Yormark says, "I do not think we need another venue nor do I think the market can support another venue."
So now Site 5 (not ready for development) has been suggested as part of the Amazon HQ2 bid.
At Atlantic Yards CDC meeting, no timetable for new buildings; will green wall be pulled back? ESD explanation for not moving wall back is questioned.
|Using a "zoning lot" for tax treatment|
From City Limits: With 421-a Maneuver, Pacific Park Developer Could Save Buyers $50 Million More in Taxes. The developer wants to treat both affordable 535 Carlton and condo building 550 Vanderbilt them as part of the same zoning lot in order to enjoy a bigger tax break.
Boosting sales at 550 Vanderbilt condos, a stealth price cut (plus bizarre $1 tax claim). Overall, the 278-unit building's annual tax bill of $1.2 million, announced in the Offering Plan, was already a 69% discount, thanks to 421-a. Now it would plummet by nearly $1.1 million to less than $123,000, 97% off a $3.88 million tax bill. The solution was legal, but dismayed New York City officials.
From Gotham Gazette: In New Books on Bloomberg and de Blasio, Unreliable Atlantic Yards History. Plus a revelation from Doctoroff: despite his public enthusiasm, he thought Atlantic Yards was a "crazy risk" (but considers it transformative). He also admits they chose to skirt ULURP for expedience.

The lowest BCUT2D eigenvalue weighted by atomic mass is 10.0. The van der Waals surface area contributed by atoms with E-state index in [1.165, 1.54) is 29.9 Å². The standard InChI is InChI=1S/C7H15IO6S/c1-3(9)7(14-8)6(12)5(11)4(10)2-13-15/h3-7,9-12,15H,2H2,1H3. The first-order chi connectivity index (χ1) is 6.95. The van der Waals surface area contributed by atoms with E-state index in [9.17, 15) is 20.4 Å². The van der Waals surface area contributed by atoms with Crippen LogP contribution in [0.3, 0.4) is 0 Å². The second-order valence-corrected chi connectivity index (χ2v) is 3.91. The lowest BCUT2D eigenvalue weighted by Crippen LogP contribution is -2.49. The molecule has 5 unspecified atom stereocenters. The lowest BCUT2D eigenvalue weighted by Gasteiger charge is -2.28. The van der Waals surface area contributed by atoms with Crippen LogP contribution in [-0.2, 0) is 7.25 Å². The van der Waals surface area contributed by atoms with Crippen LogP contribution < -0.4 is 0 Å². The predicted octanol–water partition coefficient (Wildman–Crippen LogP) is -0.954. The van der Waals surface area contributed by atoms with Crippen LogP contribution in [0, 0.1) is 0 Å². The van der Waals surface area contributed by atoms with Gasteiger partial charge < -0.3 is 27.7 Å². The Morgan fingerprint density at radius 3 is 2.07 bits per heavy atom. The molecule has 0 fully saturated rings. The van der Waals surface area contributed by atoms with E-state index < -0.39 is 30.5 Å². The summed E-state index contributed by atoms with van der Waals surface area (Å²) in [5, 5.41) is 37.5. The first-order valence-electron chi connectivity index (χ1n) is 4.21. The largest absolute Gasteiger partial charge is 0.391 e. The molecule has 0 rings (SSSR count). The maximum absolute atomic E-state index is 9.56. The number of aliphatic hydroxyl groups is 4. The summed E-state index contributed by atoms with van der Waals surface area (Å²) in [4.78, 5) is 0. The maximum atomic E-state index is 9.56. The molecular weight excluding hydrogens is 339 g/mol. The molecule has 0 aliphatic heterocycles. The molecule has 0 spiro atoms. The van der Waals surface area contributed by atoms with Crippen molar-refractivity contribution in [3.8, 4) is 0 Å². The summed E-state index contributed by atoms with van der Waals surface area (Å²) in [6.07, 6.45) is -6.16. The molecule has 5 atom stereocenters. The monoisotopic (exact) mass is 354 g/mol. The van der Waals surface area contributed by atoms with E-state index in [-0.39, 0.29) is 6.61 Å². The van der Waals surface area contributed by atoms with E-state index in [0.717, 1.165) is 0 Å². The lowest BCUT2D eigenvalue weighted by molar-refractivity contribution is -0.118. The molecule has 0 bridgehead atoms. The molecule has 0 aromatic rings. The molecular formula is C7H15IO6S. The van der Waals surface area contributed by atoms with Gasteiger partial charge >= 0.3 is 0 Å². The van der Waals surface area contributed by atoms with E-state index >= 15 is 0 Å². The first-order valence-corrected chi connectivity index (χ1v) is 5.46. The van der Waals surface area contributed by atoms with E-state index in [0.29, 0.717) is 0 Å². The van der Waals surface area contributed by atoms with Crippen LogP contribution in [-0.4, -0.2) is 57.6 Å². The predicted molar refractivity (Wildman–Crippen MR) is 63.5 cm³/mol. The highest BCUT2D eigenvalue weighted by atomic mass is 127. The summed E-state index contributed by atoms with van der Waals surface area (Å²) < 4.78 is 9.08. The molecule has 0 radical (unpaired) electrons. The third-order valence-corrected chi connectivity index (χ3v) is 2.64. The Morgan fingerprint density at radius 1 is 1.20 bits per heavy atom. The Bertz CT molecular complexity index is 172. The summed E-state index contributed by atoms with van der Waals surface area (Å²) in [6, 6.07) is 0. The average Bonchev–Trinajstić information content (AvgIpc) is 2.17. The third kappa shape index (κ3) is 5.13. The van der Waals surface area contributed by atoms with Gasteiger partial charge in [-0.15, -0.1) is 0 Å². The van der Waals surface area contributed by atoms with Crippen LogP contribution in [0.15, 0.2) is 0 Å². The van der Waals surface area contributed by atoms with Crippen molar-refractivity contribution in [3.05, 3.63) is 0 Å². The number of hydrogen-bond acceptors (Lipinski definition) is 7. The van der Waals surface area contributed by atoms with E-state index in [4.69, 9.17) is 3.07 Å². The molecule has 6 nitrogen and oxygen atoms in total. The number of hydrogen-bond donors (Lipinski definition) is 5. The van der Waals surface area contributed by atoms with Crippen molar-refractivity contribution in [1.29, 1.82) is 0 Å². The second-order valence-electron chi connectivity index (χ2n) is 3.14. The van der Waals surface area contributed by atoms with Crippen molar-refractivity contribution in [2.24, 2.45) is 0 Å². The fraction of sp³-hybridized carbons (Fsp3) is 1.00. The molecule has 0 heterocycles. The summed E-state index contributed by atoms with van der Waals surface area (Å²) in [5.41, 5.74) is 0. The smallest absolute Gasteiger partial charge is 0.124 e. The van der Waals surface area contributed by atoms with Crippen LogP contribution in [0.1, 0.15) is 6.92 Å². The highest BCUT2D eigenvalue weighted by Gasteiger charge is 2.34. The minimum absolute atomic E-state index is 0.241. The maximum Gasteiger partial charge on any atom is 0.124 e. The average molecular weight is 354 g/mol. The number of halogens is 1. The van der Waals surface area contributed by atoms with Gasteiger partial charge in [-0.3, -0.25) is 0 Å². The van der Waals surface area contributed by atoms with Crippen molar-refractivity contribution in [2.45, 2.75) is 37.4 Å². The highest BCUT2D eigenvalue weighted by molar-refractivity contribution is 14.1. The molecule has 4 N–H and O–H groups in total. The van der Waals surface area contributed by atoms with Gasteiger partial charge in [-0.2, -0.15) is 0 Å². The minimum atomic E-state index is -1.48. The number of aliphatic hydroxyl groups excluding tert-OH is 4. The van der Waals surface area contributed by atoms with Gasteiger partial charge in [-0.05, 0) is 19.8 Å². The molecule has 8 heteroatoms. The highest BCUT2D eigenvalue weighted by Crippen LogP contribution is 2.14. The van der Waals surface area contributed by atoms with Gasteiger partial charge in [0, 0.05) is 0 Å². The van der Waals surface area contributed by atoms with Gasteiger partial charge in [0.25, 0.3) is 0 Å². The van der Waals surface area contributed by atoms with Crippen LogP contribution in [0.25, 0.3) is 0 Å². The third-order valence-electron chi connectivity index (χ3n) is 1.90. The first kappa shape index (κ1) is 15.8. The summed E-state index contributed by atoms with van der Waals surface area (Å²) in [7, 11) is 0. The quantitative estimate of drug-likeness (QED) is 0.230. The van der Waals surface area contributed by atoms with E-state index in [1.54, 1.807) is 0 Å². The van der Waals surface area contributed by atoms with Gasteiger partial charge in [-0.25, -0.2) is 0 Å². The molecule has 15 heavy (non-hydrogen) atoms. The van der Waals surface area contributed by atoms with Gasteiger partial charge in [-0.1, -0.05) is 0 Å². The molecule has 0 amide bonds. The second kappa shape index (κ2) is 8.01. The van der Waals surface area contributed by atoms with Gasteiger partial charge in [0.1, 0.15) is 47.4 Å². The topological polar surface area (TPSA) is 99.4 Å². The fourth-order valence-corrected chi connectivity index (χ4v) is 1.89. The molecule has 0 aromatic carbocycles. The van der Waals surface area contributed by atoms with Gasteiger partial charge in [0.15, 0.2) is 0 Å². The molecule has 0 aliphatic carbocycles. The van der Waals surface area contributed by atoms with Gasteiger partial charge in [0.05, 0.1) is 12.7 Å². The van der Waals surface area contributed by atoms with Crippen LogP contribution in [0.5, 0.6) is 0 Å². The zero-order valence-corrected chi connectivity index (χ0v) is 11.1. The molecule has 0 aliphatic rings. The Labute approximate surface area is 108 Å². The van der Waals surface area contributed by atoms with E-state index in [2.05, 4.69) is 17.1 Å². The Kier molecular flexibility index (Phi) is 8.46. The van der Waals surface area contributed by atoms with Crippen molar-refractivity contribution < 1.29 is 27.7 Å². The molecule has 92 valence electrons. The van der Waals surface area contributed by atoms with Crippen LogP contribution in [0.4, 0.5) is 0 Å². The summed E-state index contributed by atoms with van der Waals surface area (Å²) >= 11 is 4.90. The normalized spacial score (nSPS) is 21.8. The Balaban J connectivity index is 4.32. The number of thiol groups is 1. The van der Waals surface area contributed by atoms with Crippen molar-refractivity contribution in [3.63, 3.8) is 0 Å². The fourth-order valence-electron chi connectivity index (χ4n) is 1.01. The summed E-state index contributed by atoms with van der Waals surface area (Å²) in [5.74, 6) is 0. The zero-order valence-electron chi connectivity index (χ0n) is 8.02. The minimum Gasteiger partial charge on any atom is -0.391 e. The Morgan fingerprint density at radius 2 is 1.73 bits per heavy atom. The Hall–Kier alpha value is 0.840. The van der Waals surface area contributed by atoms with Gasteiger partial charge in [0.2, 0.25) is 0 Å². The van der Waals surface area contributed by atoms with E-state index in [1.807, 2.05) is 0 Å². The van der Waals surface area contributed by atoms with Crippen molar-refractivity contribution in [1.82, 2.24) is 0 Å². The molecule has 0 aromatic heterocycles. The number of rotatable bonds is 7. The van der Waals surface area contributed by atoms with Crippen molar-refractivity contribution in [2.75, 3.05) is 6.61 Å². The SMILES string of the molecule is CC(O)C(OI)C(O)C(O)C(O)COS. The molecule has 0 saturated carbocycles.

So why did Ratner's project go wrong? Well, several reasons have surfaced (and likely there are more), including misconceiving Atlantic Yards, misjudging the market, bad luck/timing, misjudging the potential opposition, and the developer's rather loose practices.
de Blasio's affordable housing re-set and the road not taken. Ismene Speliotis, the longtime low-income housing advocate at Mutual Housing Association of New York (and formerly New York ACORN Housing) would have been the city's housing commissioner if activist and de Blasio advisor "Jon Kest had lived," one de Blasio ally told author Juan Gonzalez.
Now 535 Carlton middle-income units surface on StreetEasy.
So, did Jay-Z propose the Nets' black-and-white color scheme? In new book, architect Pasquarelli claims credit.
With new financial controls from China, "premature sales" of U.S. projects by Chinese developers?
Forest City's Susi Yu at Brownstoner Open Houses networking event: “It’s a very different world today” in Brooklyn compared to a decade ago, she says. “You’ve got institutional money coming into this market. What’s important for Brooklyn is that we don’t lose our authenticity and core values that make Brooklyn so great.” Whatever that means.
Forest City selling 461 Dean (only building they own 100%), plans to take tax loss of $44.3 million. Previously there was an impairment of $146 million, of which $38.7 million represents the write off of the factory. 535 Carlton is just 51% leased, which implies more than 140 apartments are available. Meanwhile, 461 Dean is 90% leased, a little more than one year after market-rate leasing began.
DNAinfo (and City Limits) expand on my 535 Carlton reporting. Rachel Holliday Smith reports that nearly 100 of the 148 upper middle-income units in the 297-unit lottery (plus a super's apartment) were not taken. Despite coverage of 535 Carlton lottery flop and qualms about expensive affordable units, some news outlets uncritically promote a "new generation" of affordable housing.